Massachusetts notched the unfortunate ranking of third most expensive state nationwide for renters in a recent report from the National Low Income Housing Coalition. In order to afford a two-bedroom apartment anywhere in the state without paying more than 30 percent of income on housing, a person needs to make $33.81 per hour, almost triple the state’s current minimum wage. In Greater Boston, that number is even higher.
That’s an inconceivable wage for many workers, like Jeniffer Renderos, who makes $15 an hour as a cleaner.
"I have two kids. So even though I work full time, I can’t afford regular rent,” says Renderos, 25. After she was kicked out of the apartment she shared with her mother in Brighton, she could not afford one of her own. So she packed two bags of clothing for each of her daughters (the maximum allowed in a shelter) and applied to emergency shelter. Almost half of families who apply are deemed ineligible and turned away, according to state numbers; those families often end up doubling up with family or friends in a precarious housing situation not included in most homelessness counts.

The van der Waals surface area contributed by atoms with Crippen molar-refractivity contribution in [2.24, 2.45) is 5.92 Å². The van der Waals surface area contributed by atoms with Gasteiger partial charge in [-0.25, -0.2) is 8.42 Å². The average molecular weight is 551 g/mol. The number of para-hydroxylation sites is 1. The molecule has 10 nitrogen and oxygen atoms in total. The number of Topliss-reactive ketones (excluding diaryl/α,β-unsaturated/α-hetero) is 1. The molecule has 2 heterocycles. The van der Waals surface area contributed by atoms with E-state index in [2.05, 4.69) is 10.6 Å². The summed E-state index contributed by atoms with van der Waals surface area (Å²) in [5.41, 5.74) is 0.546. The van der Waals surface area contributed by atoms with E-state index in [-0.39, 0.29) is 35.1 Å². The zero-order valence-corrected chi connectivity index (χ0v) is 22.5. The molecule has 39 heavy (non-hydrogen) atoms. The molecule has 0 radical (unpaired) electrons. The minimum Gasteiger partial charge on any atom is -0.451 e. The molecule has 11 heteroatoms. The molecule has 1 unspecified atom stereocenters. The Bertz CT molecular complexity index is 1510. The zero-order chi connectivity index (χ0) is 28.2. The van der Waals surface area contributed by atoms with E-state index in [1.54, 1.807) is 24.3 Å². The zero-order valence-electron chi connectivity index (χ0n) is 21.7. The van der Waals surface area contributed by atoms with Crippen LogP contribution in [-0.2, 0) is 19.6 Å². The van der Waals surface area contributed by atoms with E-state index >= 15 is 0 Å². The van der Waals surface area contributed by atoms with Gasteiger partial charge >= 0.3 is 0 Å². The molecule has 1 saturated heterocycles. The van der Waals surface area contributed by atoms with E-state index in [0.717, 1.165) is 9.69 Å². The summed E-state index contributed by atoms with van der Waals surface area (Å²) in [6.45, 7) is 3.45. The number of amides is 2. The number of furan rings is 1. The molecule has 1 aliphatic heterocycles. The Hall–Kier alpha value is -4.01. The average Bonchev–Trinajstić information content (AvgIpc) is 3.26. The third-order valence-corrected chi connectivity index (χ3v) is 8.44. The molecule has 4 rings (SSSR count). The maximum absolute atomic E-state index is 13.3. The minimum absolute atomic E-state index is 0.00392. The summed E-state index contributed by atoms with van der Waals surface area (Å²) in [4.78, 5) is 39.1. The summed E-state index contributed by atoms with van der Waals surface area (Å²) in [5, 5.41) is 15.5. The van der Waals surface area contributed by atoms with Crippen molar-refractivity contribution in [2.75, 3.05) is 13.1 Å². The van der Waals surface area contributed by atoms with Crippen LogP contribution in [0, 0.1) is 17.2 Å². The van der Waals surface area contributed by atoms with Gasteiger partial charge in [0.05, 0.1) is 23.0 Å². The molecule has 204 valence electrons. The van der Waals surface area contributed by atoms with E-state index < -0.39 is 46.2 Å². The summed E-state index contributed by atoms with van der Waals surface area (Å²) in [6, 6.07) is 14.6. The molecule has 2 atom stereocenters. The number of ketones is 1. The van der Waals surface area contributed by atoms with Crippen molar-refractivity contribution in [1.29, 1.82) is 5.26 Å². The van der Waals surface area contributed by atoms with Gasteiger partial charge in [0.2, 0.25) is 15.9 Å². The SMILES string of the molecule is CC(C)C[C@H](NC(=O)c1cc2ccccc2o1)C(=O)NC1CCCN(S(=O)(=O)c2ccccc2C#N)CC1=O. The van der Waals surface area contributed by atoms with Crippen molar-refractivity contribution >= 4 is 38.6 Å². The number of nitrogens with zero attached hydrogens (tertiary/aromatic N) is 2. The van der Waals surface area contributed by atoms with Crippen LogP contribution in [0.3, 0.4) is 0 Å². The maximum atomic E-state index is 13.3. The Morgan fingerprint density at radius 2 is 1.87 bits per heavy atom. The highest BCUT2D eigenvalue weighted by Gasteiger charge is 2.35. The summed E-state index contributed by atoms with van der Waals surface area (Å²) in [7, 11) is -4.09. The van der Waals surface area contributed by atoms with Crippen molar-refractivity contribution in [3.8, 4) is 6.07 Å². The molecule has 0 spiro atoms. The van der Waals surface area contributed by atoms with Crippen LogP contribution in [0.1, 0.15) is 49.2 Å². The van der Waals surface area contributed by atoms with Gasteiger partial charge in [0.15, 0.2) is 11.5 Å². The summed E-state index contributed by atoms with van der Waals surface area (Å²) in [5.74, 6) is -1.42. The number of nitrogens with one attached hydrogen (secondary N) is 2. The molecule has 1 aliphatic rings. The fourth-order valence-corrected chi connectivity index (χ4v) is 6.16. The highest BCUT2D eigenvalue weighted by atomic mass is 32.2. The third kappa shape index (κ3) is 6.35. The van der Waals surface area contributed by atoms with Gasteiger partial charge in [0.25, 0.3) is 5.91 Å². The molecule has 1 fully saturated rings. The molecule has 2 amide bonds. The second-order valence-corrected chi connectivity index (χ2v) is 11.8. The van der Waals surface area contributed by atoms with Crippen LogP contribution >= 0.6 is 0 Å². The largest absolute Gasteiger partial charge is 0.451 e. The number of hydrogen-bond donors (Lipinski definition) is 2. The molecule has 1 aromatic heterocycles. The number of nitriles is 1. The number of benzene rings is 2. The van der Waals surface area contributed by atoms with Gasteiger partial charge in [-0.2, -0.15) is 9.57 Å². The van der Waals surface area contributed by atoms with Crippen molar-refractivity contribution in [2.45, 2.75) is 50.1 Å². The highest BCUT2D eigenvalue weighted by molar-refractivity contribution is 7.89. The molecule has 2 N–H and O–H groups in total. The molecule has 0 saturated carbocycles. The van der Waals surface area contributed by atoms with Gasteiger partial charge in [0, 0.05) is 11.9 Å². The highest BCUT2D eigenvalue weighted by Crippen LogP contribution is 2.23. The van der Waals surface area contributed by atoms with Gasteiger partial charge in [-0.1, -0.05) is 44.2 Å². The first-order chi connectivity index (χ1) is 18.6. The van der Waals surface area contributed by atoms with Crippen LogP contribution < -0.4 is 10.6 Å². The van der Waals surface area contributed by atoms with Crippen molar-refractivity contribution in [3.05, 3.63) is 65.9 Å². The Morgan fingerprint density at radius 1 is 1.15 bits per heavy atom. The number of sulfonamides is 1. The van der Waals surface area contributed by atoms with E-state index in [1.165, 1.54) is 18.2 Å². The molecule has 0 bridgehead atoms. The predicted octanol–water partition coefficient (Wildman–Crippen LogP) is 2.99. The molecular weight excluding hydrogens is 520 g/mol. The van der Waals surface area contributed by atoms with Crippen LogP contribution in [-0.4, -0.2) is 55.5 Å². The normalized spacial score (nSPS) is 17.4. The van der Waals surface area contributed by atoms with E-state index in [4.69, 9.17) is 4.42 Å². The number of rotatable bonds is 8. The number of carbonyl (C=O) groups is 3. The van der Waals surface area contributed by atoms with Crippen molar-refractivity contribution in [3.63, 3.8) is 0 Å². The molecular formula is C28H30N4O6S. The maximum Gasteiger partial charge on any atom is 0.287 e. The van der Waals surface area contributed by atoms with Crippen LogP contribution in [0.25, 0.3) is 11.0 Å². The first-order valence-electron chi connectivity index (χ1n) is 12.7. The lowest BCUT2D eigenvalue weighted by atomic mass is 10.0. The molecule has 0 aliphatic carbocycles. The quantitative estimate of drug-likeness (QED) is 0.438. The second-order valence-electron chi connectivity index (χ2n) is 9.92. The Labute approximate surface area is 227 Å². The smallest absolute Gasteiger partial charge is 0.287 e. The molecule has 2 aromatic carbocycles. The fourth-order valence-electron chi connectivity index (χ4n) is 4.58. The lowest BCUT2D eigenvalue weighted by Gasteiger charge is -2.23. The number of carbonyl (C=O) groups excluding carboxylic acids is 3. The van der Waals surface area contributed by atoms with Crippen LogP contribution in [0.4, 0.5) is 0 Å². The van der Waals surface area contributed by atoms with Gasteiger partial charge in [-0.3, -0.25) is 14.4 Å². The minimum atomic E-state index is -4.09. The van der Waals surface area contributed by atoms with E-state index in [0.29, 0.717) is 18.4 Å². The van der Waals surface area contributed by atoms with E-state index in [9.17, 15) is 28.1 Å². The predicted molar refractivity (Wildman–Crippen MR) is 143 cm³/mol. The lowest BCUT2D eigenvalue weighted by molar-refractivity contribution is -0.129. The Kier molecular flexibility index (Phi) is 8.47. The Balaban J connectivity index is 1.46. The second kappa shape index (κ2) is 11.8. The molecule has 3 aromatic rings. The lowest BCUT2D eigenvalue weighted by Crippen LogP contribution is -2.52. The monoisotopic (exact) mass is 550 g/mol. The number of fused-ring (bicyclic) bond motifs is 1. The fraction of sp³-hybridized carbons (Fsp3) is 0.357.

But Renderos’s family was eligible. The state assigned them to a furnished two-bedroom shelter apartment in Mattapan run by FamilyAid where they live with another homeless family.
Some landlords are making immense profits from the housing crunch. In an attempt to redirect some of those profits, city officials have pushed for a tax of up to two percent on big real estate transactions, with the money raised going to support city housing programs.
“The cost of basic services for families have also gone up,” Seamans said, citing in particular the tremendous cost of childcare. Families “basically have to be working 3.5 full-time jobs to make ends meet at minimum wage in the city of Boston.”
Policy conversations about “affordable housing” — and city and state laws mandating that a percentage of new units be affordable — miss the mark for extremely low-income people, experts said.
“Just because something is below market does not mean it’s affordable,” says Chris Norris, the executive director of Metro Housing Boston. Statewide, there are roughly 49 affordable and available units for every 100 extremely low-income households, according to a report last year from the New England Public Policy Center.